I feel you, kid. Even in castle full of vampires, having to watch your sibling make out is the real horror.
October is finally here and let me tell you: After one of the most brutal, forest fire plagued summers in Northwest history, it is so welcome. It’s high time for some chill winds, falling leaves, and spooky media. Out with the old and in with the boo, baby! Over the course of the month, I’ll be showcasing a total of six horror-themed games for six different platforms. Some will be good and some bad. Some famous and some virtually unknown. Stir in a few misfits too weird to pigeonhole and it makes for a potent witch’s brew indeed. Enjoy.
First up on my dance card is 1995’s Castlevania: Dracula X for the Super Nintendo, also called Vampire’s Kiss in Europe. As fans of this long-running Konami series know, the Castlevania family tree can be considered to have split early on into two main branches. These would be the straightforward action-platformers patterned on the 1986 original and the action-RPG entries (dubbed Metroidvanias by fans) that got their start in 1987 with Castlevania II: Simon’s Quest. Until very recently, I was mostly acquainted with the Metroidvania side of the franchise. This changed last year when I played through the first game, Castlevania III: Dracula’s Curse, Super Castlevania IV, and Castlevania: Bloodlines over the span of ten days in a sort of Actionvania mini-marathon. I came away with a whole new appreciation for their distinctive blend of weighty high stakes platforming and treacherous enemy placement. Sound judgement and expert timing are mandatory if you’re to have any chance of surviving the long night and putting Dracula down for the count. I can now say that these entries in the series may well collectively comprise my single favorite classic gaming experience.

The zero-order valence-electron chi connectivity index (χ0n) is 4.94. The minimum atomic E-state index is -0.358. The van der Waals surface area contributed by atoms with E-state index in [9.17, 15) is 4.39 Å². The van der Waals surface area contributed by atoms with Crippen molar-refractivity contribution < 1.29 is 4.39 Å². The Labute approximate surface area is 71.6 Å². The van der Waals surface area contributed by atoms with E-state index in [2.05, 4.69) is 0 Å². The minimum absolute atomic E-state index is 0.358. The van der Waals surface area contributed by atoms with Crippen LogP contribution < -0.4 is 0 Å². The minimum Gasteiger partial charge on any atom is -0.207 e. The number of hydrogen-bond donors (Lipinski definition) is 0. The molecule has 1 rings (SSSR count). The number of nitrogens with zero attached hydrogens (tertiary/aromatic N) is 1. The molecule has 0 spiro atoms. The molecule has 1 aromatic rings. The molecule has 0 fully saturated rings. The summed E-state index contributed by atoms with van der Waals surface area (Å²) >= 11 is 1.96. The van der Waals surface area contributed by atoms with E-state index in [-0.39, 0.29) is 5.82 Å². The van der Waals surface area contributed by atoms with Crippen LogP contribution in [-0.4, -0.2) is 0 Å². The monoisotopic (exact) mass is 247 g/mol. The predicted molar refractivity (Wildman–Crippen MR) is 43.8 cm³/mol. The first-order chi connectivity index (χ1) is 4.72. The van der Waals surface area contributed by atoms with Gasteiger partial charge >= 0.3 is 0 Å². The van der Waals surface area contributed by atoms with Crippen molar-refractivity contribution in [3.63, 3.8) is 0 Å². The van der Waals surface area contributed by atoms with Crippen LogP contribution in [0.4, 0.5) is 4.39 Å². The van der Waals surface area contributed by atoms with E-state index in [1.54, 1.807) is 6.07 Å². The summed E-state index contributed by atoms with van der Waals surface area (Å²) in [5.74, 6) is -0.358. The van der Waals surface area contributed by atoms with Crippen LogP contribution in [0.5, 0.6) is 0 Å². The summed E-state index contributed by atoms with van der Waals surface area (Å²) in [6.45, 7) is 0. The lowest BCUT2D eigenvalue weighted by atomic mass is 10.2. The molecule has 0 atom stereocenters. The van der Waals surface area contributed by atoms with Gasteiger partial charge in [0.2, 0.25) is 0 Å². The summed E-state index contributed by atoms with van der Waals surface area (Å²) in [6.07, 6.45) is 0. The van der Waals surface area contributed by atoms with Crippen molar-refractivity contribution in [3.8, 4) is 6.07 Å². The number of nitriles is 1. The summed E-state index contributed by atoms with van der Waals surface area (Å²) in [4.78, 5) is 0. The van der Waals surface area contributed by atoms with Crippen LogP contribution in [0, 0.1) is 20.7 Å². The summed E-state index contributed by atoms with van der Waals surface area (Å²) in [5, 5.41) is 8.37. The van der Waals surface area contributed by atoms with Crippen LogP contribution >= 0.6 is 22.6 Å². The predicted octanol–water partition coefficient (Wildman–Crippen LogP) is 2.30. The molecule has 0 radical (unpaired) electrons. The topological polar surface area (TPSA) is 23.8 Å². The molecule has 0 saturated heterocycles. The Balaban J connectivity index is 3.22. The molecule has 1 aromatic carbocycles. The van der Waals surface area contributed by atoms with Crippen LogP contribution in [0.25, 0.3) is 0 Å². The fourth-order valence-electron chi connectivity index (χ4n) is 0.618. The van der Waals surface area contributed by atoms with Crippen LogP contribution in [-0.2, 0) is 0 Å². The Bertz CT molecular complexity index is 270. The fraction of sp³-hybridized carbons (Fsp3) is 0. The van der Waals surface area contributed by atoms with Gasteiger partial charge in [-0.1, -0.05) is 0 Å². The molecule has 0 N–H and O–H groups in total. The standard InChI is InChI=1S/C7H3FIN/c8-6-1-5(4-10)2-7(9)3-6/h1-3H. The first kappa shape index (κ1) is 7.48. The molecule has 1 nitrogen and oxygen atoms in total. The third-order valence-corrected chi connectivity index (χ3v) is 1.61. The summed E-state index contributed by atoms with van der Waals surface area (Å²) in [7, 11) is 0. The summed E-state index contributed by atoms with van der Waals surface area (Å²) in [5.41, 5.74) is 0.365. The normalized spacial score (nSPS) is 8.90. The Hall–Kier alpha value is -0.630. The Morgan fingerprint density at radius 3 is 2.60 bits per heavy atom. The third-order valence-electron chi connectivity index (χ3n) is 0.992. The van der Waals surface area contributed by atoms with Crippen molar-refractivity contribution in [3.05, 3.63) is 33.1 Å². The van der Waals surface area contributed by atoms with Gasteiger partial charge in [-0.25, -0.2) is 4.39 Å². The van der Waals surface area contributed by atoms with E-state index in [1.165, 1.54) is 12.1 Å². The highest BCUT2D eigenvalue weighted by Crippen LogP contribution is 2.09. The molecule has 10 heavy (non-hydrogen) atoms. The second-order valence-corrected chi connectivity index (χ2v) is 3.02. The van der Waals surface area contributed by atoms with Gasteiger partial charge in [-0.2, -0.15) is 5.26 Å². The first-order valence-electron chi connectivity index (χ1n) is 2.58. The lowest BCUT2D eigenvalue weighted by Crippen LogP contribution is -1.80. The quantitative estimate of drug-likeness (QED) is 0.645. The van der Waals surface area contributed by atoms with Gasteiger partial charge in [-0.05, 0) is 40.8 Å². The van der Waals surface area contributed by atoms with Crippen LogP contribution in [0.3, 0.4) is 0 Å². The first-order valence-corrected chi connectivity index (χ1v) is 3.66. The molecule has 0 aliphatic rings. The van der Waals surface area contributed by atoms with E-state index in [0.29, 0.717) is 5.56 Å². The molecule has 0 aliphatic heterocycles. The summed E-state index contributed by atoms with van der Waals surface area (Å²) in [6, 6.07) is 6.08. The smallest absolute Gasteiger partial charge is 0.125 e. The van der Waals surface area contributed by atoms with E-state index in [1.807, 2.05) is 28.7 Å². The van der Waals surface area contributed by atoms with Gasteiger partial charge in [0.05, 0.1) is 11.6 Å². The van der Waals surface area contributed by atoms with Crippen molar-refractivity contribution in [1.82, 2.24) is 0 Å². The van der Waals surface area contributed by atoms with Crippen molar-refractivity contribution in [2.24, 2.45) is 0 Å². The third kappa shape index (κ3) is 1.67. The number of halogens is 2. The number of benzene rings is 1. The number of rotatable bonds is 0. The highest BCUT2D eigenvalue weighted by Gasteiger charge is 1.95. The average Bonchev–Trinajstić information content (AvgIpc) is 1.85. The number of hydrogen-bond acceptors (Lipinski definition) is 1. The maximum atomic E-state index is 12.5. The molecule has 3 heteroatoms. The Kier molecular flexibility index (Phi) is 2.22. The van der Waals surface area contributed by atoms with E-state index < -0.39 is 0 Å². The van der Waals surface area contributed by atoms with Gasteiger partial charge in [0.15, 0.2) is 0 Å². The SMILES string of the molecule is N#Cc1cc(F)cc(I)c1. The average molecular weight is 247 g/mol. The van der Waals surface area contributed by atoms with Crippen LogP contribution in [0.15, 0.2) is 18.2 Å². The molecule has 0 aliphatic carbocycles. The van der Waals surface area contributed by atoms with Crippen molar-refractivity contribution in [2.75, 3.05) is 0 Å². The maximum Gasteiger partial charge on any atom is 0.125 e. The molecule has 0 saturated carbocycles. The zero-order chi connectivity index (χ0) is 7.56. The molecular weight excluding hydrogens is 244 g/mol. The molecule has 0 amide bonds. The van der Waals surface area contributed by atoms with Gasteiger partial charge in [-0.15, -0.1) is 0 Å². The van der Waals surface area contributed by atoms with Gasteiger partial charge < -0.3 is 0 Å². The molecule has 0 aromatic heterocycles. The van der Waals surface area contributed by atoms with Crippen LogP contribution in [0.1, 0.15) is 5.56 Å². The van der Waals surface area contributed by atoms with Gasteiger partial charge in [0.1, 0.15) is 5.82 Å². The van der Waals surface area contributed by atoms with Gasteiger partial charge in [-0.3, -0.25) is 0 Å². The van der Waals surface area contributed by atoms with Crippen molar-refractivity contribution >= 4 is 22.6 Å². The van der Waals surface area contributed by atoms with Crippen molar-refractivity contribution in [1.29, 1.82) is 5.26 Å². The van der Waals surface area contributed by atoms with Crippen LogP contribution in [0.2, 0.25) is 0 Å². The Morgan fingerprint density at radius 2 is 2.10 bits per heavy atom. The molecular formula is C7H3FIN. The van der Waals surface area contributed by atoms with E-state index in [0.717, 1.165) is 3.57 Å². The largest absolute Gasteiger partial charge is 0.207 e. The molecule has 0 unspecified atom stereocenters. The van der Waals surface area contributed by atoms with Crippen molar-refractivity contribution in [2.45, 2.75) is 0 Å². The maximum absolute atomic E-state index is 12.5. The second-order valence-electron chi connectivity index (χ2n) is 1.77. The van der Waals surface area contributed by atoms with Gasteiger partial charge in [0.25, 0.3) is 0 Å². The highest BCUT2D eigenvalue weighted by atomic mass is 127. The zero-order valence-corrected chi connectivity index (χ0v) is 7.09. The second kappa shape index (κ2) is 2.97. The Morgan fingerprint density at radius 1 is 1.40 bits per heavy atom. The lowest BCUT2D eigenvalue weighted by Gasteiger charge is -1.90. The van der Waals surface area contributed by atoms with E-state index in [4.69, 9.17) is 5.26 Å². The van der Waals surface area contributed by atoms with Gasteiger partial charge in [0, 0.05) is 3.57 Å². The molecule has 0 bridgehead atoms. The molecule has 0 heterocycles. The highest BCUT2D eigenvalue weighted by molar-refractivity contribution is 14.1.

Given that Dracula X is cast from this very same mold, I was naturally excited to dive in. At the same time, I was also somewhat leery, owing to its checkered “black sheep” reputation. Dracula X is very much a game doomed by circumstance to disappoint critics and fans alike at the time of its debut. Series obsessives that were following the news of overseas releases were expecting a more or less faithful port of the Japanese PC Engine CD-ROM title Akumajou Dracula X: Chi no Rondo (better known in the West as Rondo of Blood). The casual player base expected it to play like the previous Super Nintendo entry, Super Castlevania IV, with its eight-way whip attacks and more forgiving platforming mechanics. Few seem to have been primed to be satisfied with what Dracula X actually is at heart: A prettied up rendition of the simpler, tougher NES Castlevanias.
Konami themselves surely bear some responsibility for the misunderstanding. Dracula X shares a basic storyline and many art assets with Rondo of Blood, making it nearly impossible for gamers in 1995 to draw a meaningful distinction between the two based on plot summaries and screenshots alone. Make no mistake, though, the differences are legion. Without the comparatively massive storage space afforded by the CD-ROM format, the voiced cut scenes and Red Book audio of Rondo were a technical impossibility. Dracula X’s nine stages are also completely different from the eleven included in Rondo and players are limited to controlling a single character, Richter Belmont, with Rondo’s Maria Renard being demoted to NPC status. While the core gameplay in both entries remains quite similar, Dracula X represents a clear downgrade in terms of overall scope when held up alongside its inspiration and to this day there’s no shortage of commentators eager to remind anyone within earshot of this fact.
With over a quarter century of hindsight at my disposal, however, I’d like to make a case for Dracula X as not merely a tragic mangling of Rondo, but a perfectly enjoyable and worthy Castlevania adventure unto itself. Granted, it’s also possible that I’m either a softhearted fool or a hardheaded contrarian. I’ll lay out my case and let you be the judge.
For starters, Dracula X’s plot is quintessential Castlevania: Dracula has risen from his grave! This time, it’s in 1792, a century after his previous defeat by the legendary vampire hunter Simon Belmont. Drac still seems to be holding a grudge, because he promptly orders an attack on the home town of Simon’s descendant Richter. The city is destroyed and Richter’s girlfriend Annette and her sister Maria are hauled off and imprisoned deep within the evil Count’s lair. Undaunted, Richter sets off for Demon Castle Dracula with only his holy whip the Vampire Killer in tow to rescue his loved ones and fulfill his destiny as a Belmont. Standard stuff, but it’s interesting to note that Maria has been recast as Annette’s sister in this entry rather than being described as a distant relative of Richter as she is in Rondo of Blood. Why, I have no clue. Surely, good guy Richter would be equally inclined to rescue her from Dracula in either case.